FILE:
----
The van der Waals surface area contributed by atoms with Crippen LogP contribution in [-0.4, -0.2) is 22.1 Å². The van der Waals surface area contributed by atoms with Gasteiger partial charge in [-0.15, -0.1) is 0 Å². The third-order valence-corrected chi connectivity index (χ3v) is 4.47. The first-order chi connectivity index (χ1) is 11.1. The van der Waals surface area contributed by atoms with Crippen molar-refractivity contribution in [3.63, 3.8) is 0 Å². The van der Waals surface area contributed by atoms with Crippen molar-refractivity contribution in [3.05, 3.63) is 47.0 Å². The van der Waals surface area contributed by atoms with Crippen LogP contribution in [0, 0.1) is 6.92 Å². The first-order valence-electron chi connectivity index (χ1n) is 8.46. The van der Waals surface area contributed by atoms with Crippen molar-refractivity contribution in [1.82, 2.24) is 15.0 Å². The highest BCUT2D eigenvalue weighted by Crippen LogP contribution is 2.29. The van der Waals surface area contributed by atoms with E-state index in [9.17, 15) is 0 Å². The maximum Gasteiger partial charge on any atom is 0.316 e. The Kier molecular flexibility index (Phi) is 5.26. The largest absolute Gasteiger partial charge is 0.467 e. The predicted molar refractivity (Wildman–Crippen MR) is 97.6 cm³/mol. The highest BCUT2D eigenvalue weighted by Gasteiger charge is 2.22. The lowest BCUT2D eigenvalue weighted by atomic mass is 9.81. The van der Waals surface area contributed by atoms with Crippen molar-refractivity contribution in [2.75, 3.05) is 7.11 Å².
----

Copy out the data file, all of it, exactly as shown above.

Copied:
The van der Waals surface area contributed by atoms with Crippen LogP contribution in [-0.4, -0.2) is 22.1 Å². The van der Waals surface area contributed by atoms with Gasteiger partial charge in [-0.15, -0.1) is 0 Å². The third-order valence-corrected chi connectivity index (χ3v) is 4.47. The first-order chi connectivity index (χ1) is 11.1. The van der Waals surface area contributed by atoms with Crippen molar-refractivity contribution in [3.63, 3.8) is 0 Å². The van der Waals surface area contributed by atoms with Crippen molar-refractivity contribution in [3.05, 3.63) is 47.0 Å². The van der Waals surface area contributed by atoms with Crippen LogP contribution in [0, 0.1) is 6.92 Å². The first-order valence-electron chi connectivity index (χ1n) is 8.46. The van der Waals surface area contributed by atoms with Crippen molar-refractivity contribution in [1.82, 2.24) is 15.0 Å². The highest BCUT2D eigenvalue weighted by Crippen LogP contribution is 2.29. The van der Waals surface area contributed by atoms with E-state index in [9.17, 15) is 0 Å². The maximum Gasteiger partial charge on any atom is 0.316 e. The Kier molecular flexibility index (Phi) is 5.26. The largest absolute Gasteiger partial charge is 0.467 e. The predicted molar refractivity (Wildman–Crippen MR) is 97.6 cm³/mol. The highest BCUT2D eigenvalue weighted by Gasteiger charge is 2.22. The lowest BCUT2D eigenvalue weighted by atomic mass is 9.81. The van der Waals surface area contributed by atoms with Crippen molar-refractivity contribution in [2.75, 3.05) is 7.11 Å².